White Nose Syndrome Plagues Bats in Michigan

By Alyssa Kobylarek, MNA intern

It has devastated bat colonies around the country causing widespread death with no known cure. According to biologists, white nose syndrome has caused “the most precipitous wildlife decline in the past century of North America.” There is 100 percent mortality in some colonies and it could possibly lead to the extinction of some bat species.

White Nose Syndrome has been found on bats in Michigan for the first time. Photo courtesy of the U.S. Fish and Wildlife Service Headquarters via Wikimedia Commons.

White Nose Syndrome has been found on bats in Michigan for the first time. Photo courtesy of the U.S. Fish and Wildlife Service Headquarters via Wikimedia Commons.

White nose syndrome is a disease that has spread through the northeastern to central United States at a distressing rate. The disease is identified by the white fungus, Pseudogymnoascus destructans, that infects the skin on the nose, mouth, ears and wings of bats in hibernation with a white fuzzy growth. During hibernation, bats also display abnormal behaviors such as moving closer towards to the cave opening and waking up and flying during the day. These abnormal behaviors contribute to the early usage of the excess fat they store for the winter months in order to insulate them from the frigid temperatures. Exhausting their fat storage prematurely leads to emaciation and starvation.

White nose syndrome was first documented in 2006 in a cave in New York. Since then, the disease has eradicated more than 5.7 million bats. Species infected include the little brown bat, northern long-eared bat, eastern small-footed bat, Indiana bat, Gray bat, tricolored bat and the big brown bat. The syndrome is transmitted through bat-to-bat contact or infected environment-to-bat contact. Humans can also disseminate the fungus into new areas by using infected clothing and climbing gear and transferring it to a new cave, mine or roost.

White nose syndrome was discovered within Michigan’s borders in April 2014. It was found in three counties: Alpena, Dickinson and Mackinac. Five little brown bats were collected in February and March that showed signs of the disease. White nose syndrome was diagnosed in the bats by Michigan State University’s Diagnostic Center for Population and Animal Health, in cooperation with the DNR Wildlife Disease Laboratory.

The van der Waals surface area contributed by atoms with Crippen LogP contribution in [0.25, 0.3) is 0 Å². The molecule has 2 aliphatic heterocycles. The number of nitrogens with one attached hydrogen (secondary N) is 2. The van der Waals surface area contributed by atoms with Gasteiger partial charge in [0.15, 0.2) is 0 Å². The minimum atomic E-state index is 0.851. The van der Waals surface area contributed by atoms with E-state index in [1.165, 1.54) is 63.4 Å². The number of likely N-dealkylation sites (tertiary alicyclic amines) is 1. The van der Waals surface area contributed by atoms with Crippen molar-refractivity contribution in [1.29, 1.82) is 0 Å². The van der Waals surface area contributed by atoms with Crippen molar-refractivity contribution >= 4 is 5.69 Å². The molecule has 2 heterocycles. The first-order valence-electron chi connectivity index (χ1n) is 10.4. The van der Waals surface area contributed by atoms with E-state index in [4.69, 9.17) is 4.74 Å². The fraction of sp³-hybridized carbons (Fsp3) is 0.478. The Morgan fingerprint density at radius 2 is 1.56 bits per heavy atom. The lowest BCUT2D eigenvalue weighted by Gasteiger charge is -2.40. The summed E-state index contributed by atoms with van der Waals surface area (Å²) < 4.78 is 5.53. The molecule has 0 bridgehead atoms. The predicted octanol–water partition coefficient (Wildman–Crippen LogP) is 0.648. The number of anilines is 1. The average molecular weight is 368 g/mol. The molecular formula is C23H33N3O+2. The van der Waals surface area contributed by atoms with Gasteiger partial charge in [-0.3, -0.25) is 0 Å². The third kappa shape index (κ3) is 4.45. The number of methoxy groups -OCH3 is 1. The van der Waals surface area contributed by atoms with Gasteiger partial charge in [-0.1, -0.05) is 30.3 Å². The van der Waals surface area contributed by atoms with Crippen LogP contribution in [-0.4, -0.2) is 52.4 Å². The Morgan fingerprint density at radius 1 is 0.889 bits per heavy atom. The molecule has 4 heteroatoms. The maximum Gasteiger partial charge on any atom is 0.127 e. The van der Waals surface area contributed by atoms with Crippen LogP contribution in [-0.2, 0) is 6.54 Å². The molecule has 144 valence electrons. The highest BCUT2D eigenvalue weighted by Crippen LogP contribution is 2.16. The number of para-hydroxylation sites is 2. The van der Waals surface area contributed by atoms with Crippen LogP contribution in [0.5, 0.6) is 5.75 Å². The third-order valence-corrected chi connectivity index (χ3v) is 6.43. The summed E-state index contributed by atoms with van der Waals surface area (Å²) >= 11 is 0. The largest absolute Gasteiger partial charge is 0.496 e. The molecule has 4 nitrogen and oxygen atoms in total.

A little brown bat with the fungus associated with white nose syndrome on it's nose. Photo via Wikimedia Commons

A little brown bat with the fungus associated with white nose syndrome on its nose. Photo via Wikimedia Commons

At this point, there is no effective cure for the disease. Even if there was, there is no practical way to administer the treatment for the millions of bats that are affected by white nose syndrome. The loss of bats due to white nose syndrome could have a negative impact on the agricultural and commercial forestry business in Michigan. Bats consume an incredibly large amount of insects that can be harmful to crops and trees. With the bat populations at high risk for contracting white nose syndrome, a large wipe-out of the species could result in an overabundance of insects and crop damaging bugs, causing these businesses to suffer.

There have been, and there still are, large efforts and research being done for white nose syndrome. the USGS National Wildlife Health Center along with the U.S. Fish and Wildlife Service conducts studies that have led to the discovery, characterization and the naming of the causing agent to the disease, as well as the development of the criteria for diagnosing white nose syndrome. They have also developed lab techniques to be able to study the impacts of the fungus on hibernating bats. To determine if bats are affected by white nose syndrome, there are specific signs that scientists look for. They look for a characteristic microscopic pattern of skin erosion. This includes the white fungal growth on the bats’ muzzle or wing tissue.

In 2010, the Department of Natural Resources and the agency’s federal and non-governmental partners developed Michigan’s White Nose Syndrome Response Plan. The plan has two main parts: 1) prevent the arrival of the fungus as long as possible by lessening the human-assisted movement of the fungus that causes the disease; and 2) conserve whatever bat populations remain after the disease has arrived by preserving abandoned underground mines and caves.

There are many ways you can help and become active in the cause. By reporting usual behavior or dead bats to Michigan’s Department of Natural Resources, you can help track the movement of the disease. Some unusual behavior includes bats flying during the day when they should be hibernating, bats roosting in sunlight or on the outside of structures and bats unable to fly or struggling to get off the ground. Other things to do include minimizing disturbances around the natural habitat, such as minimizing outdoor lighting and tree clearing, constructing bat homes and avoid entering bat caves, especially during the winter months.

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One thought on “White Nose Syndrome Plagues Bats in Michigan

  1. We have had bats every year at our farm in Riverdale, MI. Haven’t seen one bat this year. Just curious as to why we haven’t seen any this year. Could it be due to this disease?

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